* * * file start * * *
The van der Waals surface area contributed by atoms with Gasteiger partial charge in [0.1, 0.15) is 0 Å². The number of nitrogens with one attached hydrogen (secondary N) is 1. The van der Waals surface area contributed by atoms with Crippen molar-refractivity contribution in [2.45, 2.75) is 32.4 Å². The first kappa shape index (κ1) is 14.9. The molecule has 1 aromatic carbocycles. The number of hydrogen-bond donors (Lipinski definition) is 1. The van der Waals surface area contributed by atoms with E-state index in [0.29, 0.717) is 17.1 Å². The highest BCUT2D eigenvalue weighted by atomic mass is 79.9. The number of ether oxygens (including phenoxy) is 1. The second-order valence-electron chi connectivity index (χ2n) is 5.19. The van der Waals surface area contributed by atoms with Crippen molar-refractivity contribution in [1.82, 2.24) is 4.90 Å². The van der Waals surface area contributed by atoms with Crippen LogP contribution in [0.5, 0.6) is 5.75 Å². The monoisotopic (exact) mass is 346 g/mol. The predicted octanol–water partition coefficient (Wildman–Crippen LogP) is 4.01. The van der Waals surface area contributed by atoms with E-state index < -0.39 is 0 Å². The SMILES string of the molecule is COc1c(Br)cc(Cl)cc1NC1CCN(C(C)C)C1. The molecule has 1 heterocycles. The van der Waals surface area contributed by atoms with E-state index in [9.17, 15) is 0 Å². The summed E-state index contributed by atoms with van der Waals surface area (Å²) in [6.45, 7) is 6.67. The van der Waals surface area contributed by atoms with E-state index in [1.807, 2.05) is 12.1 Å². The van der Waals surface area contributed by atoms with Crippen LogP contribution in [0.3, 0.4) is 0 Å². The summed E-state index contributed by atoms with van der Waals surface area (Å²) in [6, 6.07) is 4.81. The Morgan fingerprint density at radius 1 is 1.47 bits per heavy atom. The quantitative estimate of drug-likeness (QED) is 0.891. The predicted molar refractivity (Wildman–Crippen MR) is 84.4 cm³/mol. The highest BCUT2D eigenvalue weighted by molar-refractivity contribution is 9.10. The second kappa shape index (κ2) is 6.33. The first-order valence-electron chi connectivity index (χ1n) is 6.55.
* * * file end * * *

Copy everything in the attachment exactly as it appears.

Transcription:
The van der Waals surface area contributed by atoms with Gasteiger partial charge in [0.1, 0.15) is 0 Å². The number of nitrogens with one attached hydrogen (secondary N) is 1. The van der Waals surface area contributed by atoms with Crippen molar-refractivity contribution in [2.45, 2.75) is 32.4 Å². The first kappa shape index (κ1) is 14.9. The molecule has 1 aromatic carbocycles. The number of hydrogen-bond donors (Lipinski definition) is 1. The van der Waals surface area contributed by atoms with E-state index in [0.29, 0.717) is 17.1 Å². The highest BCUT2D eigenvalue weighted by atomic mass is 79.9. The number of ether oxygens (including phenoxy) is 1. The second-order valence-electron chi connectivity index (χ2n) is 5.19. The van der Waals surface area contributed by atoms with Crippen molar-refractivity contribution in [1.82, 2.24) is 4.90 Å². The van der Waals surface area contributed by atoms with Crippen LogP contribution in [0.5, 0.6) is 5.75 Å². The monoisotopic (exact) mass is 346 g/mol. The predicted octanol–water partition coefficient (Wildman–Crippen LogP) is 4.01. The van der Waals surface area contributed by atoms with E-state index < -0.39 is 0 Å². The SMILES string of the molecule is COc1c(Br)cc(Cl)cc1NC1CCN(C(C)C)C1. The molecule has 1 heterocycles. The van der Waals surface area contributed by atoms with E-state index in [9.17, 15) is 0 Å². The summed E-state index contributed by atoms with van der Waals surface area (Å²) in [6.45, 7) is 6.67. The van der Waals surface area contributed by atoms with E-state index in [1.807, 2.05) is 12.1 Å². The van der Waals surface area contributed by atoms with Crippen LogP contribution in [0.3, 0.4) is 0 Å². The summed E-state index contributed by atoms with van der Waals surface area (Å²) in [6, 6.07) is 4.81. The Morgan fingerprint density at radius 1 is 1.47 bits per heavy atom. The quantitative estimate of drug-likeness (QED) is 0.891. The predicted molar refractivity (Wildman–Crippen MR) is 84.4 cm³/mol. The highest BCUT2D eigenvalue weighted by molar-refractivity contribution is 9.10. The second kappa shape index (κ2) is 6.33. The first-order valence-electron chi connectivity index (χ1n) is 6.55.